In the early days of winter, it's nice—exciting, even—to get all cozy indoors. November and December are the time to indulge in hearty soups and hot drinks, fuzzy blankets and soft slippers.
But a few months in, winter weather can bring on some serious cabin fever.
Since many of us are back to spending WAY more time in our homes than usual, we put together a list of ways to have fun (and stay healthy) outside before spring comes a knockin’.
Go snowshoeing: Snowshoes are a special type of footwear that keep you from sinking too deep in the snow, and you can buy a pair for around $75 (or try a rental for closer to $20). Dress in layers—you’ll definitely heat up from the exercise—and don’t forget sunscreen for any exposed skin.
Try ice skating: There’s nothing quite as romantic as skating hand-in-hand with someone you love on a cold winter day, followed by steamy hot cocoa around a blazing fire. Good skates cost about $100, but you may be able to find previously loved skates at thrift shops for a lot less.
Go cross country skiing: For a little more speed than snowshoeing (but a lot less speed than alpine skiing), give cross country skis a try. These skis are a lot shorter than alpine skis, and you can usually rent them by the hour.
Go for a scenic drive: If you’re looking for an inexpensive outing, scenic drives are an excellent option. And they’re accessible for almost all ages, shapes and sizes! Check with your state’s travel bureau for route ideas, or look to local photography groups on social media for tips on the prettiest places near you.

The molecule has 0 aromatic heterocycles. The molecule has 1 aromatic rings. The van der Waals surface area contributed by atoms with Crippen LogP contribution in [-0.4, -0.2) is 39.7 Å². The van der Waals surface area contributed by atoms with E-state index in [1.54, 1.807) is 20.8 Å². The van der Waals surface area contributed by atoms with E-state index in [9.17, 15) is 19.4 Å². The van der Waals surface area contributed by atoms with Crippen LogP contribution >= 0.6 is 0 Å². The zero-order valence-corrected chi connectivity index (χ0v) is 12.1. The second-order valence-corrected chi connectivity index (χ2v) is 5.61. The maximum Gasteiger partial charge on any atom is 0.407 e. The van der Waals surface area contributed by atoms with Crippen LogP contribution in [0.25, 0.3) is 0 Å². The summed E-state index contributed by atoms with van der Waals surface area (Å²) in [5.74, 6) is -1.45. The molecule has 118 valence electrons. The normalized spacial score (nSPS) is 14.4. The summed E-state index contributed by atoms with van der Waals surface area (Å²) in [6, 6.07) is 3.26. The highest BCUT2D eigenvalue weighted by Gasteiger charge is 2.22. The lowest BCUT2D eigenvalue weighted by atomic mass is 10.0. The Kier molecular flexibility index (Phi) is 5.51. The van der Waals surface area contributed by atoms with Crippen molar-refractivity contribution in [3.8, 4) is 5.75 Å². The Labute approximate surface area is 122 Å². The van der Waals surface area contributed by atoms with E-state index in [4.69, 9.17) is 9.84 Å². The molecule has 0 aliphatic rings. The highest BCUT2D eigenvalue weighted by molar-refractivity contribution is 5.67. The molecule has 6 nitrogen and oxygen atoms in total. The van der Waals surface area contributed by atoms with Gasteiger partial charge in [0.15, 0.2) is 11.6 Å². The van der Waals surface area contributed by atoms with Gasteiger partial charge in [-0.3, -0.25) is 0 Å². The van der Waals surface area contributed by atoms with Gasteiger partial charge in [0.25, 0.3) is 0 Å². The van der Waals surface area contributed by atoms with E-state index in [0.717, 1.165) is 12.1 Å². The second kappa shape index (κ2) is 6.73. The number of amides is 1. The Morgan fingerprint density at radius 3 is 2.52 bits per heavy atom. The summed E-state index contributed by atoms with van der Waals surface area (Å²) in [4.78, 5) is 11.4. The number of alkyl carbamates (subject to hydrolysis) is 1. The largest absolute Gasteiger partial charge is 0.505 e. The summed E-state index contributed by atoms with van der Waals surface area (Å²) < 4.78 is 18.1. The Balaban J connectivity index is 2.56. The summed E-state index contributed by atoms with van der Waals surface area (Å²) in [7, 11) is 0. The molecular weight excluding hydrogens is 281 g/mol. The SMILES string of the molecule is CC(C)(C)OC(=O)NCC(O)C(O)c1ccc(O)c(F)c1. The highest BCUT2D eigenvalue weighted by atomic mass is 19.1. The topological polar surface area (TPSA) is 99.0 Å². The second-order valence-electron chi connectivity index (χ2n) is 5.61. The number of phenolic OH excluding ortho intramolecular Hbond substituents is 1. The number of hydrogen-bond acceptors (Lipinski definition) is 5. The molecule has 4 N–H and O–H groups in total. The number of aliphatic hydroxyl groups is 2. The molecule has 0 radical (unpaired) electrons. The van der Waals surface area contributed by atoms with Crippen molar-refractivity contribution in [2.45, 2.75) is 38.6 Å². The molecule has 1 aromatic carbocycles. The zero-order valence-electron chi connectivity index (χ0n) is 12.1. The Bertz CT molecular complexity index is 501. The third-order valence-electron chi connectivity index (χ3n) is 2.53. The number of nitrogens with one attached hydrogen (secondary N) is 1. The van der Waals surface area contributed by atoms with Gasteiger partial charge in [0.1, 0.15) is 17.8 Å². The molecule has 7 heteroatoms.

Visit the animals: If you haven’t checked out your local zoo or aviary during the winter months, bundle up and give it a go! Animals like snow leopards and tigers are more likely to be active during the day, since their natural habitat is in cold climates. Even rhinos and elephants have plenty of body fat to brave the cold when temperatures bottom out, and smaller crowds plus outdoor exhibits make for safer social distancing.
Hit the slopes: If you’re lucky enough to live near mountain peaks, you owe it to yourself to try downhill sports! Many ski resorts offer sledding or tubing hills for family fun, and beginner lessons are widely available for both skiing and snowboarding. Lessons are worth it if you’re new—just don’t skimp on the helmet, and be careful to stay in bounds to avoid avalanche risk!
Health and safety
No matter how you get outside this month, you’ll need to take some extra safety precautions. Carry food and fresh water, because staying full and hydrated is one of the best ways to stay warm. It’s also smart to keep a light source handy in case you’re still out after sundown, and be sure your vehicle is equipped for the conditions.
And don’t forget that face mask and hand sanitizer! Scientists agree that you are much less likely to catch the novel coronavirus outside than you are inside, but they still recommend masking up if you’re within six feet of people who don’t share a home with you.